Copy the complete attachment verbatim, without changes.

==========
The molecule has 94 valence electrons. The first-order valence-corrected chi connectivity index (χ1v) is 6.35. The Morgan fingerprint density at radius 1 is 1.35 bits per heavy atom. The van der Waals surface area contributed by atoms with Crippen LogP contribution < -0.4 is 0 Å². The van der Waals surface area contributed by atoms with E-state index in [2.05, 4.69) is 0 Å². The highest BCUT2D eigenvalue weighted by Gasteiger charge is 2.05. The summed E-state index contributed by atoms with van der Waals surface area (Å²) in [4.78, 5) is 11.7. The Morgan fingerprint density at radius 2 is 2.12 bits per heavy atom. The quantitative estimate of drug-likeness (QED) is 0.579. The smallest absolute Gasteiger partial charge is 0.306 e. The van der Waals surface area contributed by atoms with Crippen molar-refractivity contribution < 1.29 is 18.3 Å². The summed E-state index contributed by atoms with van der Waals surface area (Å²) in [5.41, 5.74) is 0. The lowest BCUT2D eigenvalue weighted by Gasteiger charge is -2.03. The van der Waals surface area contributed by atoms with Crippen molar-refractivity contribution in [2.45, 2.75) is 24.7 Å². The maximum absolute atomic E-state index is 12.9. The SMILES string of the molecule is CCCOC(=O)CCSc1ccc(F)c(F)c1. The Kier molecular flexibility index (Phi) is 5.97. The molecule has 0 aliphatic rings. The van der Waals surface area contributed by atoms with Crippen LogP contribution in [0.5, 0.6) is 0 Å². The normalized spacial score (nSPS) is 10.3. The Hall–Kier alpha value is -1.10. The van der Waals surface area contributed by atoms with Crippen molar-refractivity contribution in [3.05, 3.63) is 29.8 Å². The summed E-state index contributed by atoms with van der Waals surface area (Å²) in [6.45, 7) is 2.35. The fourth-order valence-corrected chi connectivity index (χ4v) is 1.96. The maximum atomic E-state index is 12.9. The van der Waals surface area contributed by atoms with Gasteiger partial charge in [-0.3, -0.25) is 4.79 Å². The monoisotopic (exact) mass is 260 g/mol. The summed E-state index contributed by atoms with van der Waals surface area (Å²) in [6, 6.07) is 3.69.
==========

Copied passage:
The molecule has 94 valence electrons. The first-order valence-corrected chi connectivity index (χ1v) is 6.35. The Morgan fingerprint density at radius 1 is 1.35 bits per heavy atom. The van der Waals surface area contributed by atoms with Crippen LogP contribution < -0.4 is 0 Å². The van der Waals surface area contributed by atoms with E-state index in [2.05, 4.69) is 0 Å². The highest BCUT2D eigenvalue weighted by Gasteiger charge is 2.05. The summed E-state index contributed by atoms with van der Waals surface area (Å²) in [4.78, 5) is 11.7. The Morgan fingerprint density at radius 2 is 2.12 bits per heavy atom. The quantitative estimate of drug-likeness (QED) is 0.579. The smallest absolute Gasteiger partial charge is 0.306 e. The van der Waals surface area contributed by atoms with Crippen molar-refractivity contribution < 1.29 is 18.3 Å². The summed E-state index contributed by atoms with van der Waals surface area (Å²) in [5.41, 5.74) is 0. The lowest BCUT2D eigenvalue weighted by Gasteiger charge is -2.03. The van der Waals surface area contributed by atoms with Crippen molar-refractivity contribution in [2.45, 2.75) is 24.7 Å². The maximum absolute atomic E-state index is 12.9. The SMILES string of the molecule is CCCOC(=O)CCSc1ccc(F)c(F)c1. The Kier molecular flexibility index (Phi) is 5.97. The molecule has 0 aliphatic rings. The van der Waals surface area contributed by atoms with Crippen LogP contribution in [0.5, 0.6) is 0 Å². The normalized spacial score (nSPS) is 10.3. The Hall–Kier alpha value is -1.10. The van der Waals surface area contributed by atoms with Crippen molar-refractivity contribution in [3.05, 3.63) is 29.8 Å². The summed E-state index contributed by atoms with van der Waals surface area (Å²) in [6.45, 7) is 2.35. The fourth-order valence-corrected chi connectivity index (χ4v) is 1.96. The maximum atomic E-state index is 12.9. The van der Waals surface area contributed by atoms with Gasteiger partial charge in [-0.3, -0.25) is 4.79 Å². The monoisotopic (exact) mass is 260 g/mol. The summed E-state index contributed by atoms with van der Waals surface area (Å²) in [6, 6.07) is 3.69.